Home Worship Planning History of Hymns History of Hymns: 'As We Gather at Your Table'

History of Hymns: 'As We Gather at Your Table'

By Allison Shutt

Carl daw1
Carl P. Daw Jr.

“As We Gather at Your Table”
By Carl P. Daw Jr.
The Faith We Sing, 2268

As we gather at your table,
as we listen to your word,
help us know, O God, your presence;
let our hearts and minds be stirred.
Nourish us with sacred story
till we claim it as our own;
teach us through this holy banquet
how to make Love’s victory known.*

*1989 Hope Publishing Company, Carol Stream, IL 60188. Used by permission. All rights reserved.

For me, there is nothing more compelling and inspiring than engaging in congregational song in worship. This embodied act invites all in attendance to share fully in an outward physical expression of inward grace. When we engage in congregational singing, we are not only participating in the proclamation of Word or doctrine, but we are also connecting horizontally to neighbor, vertically to God, and across the spans of time with the whole communion of saints. It is no wonder that music and congregational song accompany ritual actions such as Holy Communion. Singing during Communion enhances the congregation’s participation, further embodying the symbolism of the bread and cup as we, who are many, become one in song.

The hymn first appeared in the first collection by Episcopal Priest Carl Daw (b. 1944) A Year of Grace: Hymns for the Church Year (1990), from which it has been chosen for at least twenty-five hymnals and supplements. Daw, a native of Kentucky, found his way to Virginia attending the University of Virginia in Charlottesville for his master and doctoral studies (Watson and Young, “Carl P. Daw Jr.,” n.d.). After teaching English at the College of William and Mary, Daw received his M.Div. from the University of the South in Sewanee, Tennessee. Subsequent to his ordination as an Episcopal priest, Daw served congregations in Virginia, Connecticut, and Pennsylvania (Brink, Carl P. Daw Jr., n.d.). Daw also served on the text committee for The Hymnal 1982 and as the executive director for the Hymn Society in the United States and Canada from 1996–2009. In addition to A Year of Grace, he has authored numerous hymns compilations including New Psalms and Hymns and Spiritual Songs (1996), Gathered for Worship (2006), and Praise Rising into Song (2016). Most recently, he has been working on metrical paraphrases of all 150 psalms, Praise, Lament, and Prayer (2018, 2022).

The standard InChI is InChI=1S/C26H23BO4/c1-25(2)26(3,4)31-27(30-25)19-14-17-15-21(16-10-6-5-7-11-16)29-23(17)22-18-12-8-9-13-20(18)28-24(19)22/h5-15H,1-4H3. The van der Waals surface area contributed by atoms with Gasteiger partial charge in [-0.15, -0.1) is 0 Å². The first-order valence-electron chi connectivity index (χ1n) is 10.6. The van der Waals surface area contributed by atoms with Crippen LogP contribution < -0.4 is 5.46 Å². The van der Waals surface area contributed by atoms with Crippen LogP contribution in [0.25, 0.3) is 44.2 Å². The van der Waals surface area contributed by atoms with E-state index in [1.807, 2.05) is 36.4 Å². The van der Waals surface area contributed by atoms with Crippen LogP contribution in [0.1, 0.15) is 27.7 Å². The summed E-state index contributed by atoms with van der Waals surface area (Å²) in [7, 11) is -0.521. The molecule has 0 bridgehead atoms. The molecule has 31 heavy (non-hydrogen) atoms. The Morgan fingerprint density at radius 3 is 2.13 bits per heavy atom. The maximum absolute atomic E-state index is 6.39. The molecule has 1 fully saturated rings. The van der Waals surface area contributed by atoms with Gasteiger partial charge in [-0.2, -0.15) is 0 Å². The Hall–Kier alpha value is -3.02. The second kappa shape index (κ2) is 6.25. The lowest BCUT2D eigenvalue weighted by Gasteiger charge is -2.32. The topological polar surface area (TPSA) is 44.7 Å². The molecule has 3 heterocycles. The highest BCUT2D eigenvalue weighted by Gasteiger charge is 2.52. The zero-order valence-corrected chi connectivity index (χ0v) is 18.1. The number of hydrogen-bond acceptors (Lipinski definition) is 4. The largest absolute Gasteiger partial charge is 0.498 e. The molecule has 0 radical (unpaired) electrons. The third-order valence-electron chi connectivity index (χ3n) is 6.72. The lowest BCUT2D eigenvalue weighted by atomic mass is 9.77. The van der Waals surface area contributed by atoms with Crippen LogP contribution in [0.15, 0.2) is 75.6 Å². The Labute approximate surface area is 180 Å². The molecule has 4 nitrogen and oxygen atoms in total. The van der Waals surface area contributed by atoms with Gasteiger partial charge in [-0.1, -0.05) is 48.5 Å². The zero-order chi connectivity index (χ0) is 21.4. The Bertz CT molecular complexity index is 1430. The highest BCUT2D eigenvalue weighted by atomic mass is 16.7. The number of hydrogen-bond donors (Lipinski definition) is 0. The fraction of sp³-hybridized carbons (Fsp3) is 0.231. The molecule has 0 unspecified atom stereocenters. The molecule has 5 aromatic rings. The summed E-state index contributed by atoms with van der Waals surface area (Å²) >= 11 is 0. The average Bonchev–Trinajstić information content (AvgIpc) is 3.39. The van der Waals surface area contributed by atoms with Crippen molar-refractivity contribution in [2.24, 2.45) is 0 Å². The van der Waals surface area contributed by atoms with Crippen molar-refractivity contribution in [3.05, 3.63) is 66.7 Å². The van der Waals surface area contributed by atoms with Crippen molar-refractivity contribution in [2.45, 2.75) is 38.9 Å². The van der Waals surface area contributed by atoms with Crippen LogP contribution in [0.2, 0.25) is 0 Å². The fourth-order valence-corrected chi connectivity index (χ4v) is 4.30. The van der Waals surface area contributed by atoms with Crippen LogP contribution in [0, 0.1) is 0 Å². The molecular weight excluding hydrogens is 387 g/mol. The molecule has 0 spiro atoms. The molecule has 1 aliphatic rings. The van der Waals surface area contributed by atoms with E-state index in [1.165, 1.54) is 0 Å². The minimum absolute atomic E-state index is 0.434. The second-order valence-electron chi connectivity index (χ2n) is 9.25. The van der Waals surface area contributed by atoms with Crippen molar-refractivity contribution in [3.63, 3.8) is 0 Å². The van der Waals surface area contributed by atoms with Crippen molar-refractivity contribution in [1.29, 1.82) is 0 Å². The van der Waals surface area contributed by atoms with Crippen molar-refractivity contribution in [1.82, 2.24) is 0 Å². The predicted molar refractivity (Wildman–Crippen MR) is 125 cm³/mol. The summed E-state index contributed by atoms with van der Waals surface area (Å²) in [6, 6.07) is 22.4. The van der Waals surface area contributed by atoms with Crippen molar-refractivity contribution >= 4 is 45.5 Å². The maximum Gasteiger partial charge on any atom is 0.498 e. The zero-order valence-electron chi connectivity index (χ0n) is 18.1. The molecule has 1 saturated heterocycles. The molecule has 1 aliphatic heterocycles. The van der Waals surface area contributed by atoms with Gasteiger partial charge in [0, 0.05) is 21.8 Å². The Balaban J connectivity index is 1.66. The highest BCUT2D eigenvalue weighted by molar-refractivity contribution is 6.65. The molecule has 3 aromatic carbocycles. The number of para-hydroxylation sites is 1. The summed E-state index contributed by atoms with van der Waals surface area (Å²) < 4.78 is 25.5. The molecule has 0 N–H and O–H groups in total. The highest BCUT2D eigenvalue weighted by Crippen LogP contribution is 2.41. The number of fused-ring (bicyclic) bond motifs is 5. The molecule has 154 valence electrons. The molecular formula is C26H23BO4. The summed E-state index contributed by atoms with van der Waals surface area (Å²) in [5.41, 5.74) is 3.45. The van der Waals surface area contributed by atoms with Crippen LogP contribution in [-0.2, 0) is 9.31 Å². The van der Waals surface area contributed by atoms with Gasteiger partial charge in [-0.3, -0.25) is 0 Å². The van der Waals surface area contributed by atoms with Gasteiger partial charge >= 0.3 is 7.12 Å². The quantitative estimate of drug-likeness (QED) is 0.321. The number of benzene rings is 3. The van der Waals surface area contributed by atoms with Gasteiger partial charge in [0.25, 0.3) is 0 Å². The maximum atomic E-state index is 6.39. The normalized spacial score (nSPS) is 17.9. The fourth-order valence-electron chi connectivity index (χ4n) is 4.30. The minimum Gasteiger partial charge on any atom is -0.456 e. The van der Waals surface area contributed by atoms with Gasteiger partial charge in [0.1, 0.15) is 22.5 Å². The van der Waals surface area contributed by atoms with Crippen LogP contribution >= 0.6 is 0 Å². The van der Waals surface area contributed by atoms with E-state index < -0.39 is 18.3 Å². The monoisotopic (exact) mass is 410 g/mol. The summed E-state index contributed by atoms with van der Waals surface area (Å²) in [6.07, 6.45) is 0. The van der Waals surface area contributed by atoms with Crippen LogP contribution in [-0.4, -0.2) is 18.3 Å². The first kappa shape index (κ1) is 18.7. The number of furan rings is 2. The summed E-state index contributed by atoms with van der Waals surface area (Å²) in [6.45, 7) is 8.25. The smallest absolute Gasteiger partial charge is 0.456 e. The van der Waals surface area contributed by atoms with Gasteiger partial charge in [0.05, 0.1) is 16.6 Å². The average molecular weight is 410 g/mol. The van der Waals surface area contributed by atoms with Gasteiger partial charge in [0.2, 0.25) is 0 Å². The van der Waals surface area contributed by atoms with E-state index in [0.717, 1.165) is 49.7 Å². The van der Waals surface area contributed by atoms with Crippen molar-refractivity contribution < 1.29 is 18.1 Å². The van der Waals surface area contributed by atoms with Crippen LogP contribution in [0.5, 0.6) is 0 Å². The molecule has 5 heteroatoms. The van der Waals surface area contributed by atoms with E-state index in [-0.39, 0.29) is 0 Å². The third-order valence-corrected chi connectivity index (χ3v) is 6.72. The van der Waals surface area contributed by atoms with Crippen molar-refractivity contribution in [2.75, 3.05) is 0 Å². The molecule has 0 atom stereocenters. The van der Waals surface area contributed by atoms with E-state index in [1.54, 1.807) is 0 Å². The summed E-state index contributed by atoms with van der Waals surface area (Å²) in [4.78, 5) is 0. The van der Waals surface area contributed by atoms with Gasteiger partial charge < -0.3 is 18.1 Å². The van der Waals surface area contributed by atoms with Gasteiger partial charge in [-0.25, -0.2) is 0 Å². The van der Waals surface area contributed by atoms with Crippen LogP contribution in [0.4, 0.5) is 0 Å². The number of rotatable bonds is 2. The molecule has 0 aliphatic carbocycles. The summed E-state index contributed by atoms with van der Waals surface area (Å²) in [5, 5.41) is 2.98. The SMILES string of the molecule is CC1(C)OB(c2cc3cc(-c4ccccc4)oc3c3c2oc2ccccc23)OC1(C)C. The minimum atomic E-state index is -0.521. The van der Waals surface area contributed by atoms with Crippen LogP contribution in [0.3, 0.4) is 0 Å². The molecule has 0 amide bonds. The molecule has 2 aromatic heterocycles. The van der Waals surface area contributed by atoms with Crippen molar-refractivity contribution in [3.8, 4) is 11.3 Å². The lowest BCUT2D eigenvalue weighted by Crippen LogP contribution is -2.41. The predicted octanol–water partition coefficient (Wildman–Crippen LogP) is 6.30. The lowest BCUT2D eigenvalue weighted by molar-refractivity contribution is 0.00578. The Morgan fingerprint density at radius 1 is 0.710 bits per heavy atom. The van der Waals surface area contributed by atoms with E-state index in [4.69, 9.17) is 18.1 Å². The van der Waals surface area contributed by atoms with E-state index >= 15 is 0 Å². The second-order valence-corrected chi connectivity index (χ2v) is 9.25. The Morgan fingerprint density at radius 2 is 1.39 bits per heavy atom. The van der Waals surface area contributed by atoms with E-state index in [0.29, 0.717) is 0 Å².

Eastern Shore Chapel Episcopal Church (Virginia Beach, Virginia) commissioned Daw to write the hymn “As We Gather at Your Table” in 1989 for the parish’s tricentennial celebration.

Poetic and Theological Analysis

The rhyme scheme ABCB and Trinitarian structure undergird the poetic organization of the hymn. Daw devotes one stanza to each member of the Trinity. However, looking within each stanza, we also find allusions to the other persons of the Trinity. The most prominent example is Daw’s personification of Love representing Christ in stanzas one and three. Stanza one primarily addresses the Godhead, yet we see Love as being victorious, a clear reference to Christ’s victory over death through the Resurrection. Further, in the third stanza, in which the Holy Spirit is the primary addressee, Love is triumphant and welcoming. This exultant theme is a reference to the triumph of Christ on the cross (stated at the end of the second stanza) as well as Christ the host who extends us an invitation to the Communion Table. Love does not appear in stanza two only because Christ is the addressee. This stanza is “a reworking of the dismissal, ‘Go in peace to love and serve the Lord,’ from the Book of Common Prayer post-Communion prayers (Daw, 1990, p. 160). Thus, the author infers that the presence of the Holy Spirit who sends the congregation forth, imparting them with Christ’s compassion.

The goal of this hymn, steeped as it is in Trinitarian theology, is to connect intimately Word and Table by interweaving imagery of both. Daw intentionally mixes Word and Table to elevate the centrality of preaching and the Eucharist and to promote “a deep conviction that we are fed through hearing God’s Word read and preached and that we proclaim the Good News by sharing the consecrated Bread and Wine” (Daw, 1990, p. 160). For example, Daw uses table imagery, “As we gather at your table,” followed by a reference to preaching, “as we listen to your word.” The repetition of “as we” immediately establishes a connection between the two acts, setting the tone for the rest of the hymn. The verbs “gather” and “listen” indicate an embodied faith, a theme that continues further in the stanza as the congregation claims the faith as their own, modeling the life of Christ as witnessed through worship. Daw continues to weave Word and Table together as the congregation is nourished with “sacred story,” a reference both to the preaching of a sermon as well as the Great Thanksgiving in which the story of Christ’s life and sacrifice is retold. Daw’s use of alliteration helps to underscore key points in each of the stanzas.